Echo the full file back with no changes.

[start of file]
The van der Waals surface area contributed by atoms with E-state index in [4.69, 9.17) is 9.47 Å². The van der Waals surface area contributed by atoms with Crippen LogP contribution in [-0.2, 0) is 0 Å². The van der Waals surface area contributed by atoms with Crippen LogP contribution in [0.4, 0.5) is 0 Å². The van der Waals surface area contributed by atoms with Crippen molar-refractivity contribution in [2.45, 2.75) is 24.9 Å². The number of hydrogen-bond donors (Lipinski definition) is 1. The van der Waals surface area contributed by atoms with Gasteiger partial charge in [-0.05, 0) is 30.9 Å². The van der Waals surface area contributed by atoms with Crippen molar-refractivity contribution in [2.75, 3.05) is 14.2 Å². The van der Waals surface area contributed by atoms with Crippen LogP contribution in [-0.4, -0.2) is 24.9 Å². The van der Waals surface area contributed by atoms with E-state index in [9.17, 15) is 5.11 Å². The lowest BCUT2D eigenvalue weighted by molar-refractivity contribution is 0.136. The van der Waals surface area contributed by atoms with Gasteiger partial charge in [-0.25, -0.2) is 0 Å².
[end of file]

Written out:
The van der Waals surface area contributed by atoms with E-state index in [4.69, 9.17) is 9.47 Å². The van der Waals surface area contributed by atoms with Crippen LogP contribution in [-0.2, 0) is 0 Å². The van der Waals surface area contributed by atoms with Crippen LogP contribution in [0.4, 0.5) is 0 Å². The van der Waals surface area contributed by atoms with Crippen molar-refractivity contribution in [2.45, 2.75) is 24.9 Å². The number of hydrogen-bond donors (Lipinski definition) is 1. The van der Waals surface area contributed by atoms with Gasteiger partial charge in [-0.05, 0) is 30.9 Å². The van der Waals surface area contributed by atoms with Crippen molar-refractivity contribution in [2.75, 3.05) is 14.2 Å². The van der Waals surface area contributed by atoms with Crippen LogP contribution in [-0.4, -0.2) is 24.9 Å². The van der Waals surface area contributed by atoms with E-state index in [9.17, 15) is 5.11 Å². The lowest BCUT2D eigenvalue weighted by molar-refractivity contribution is 0.136. The van der Waals surface area contributed by atoms with Gasteiger partial charge in [-0.25, -0.2) is 0 Å².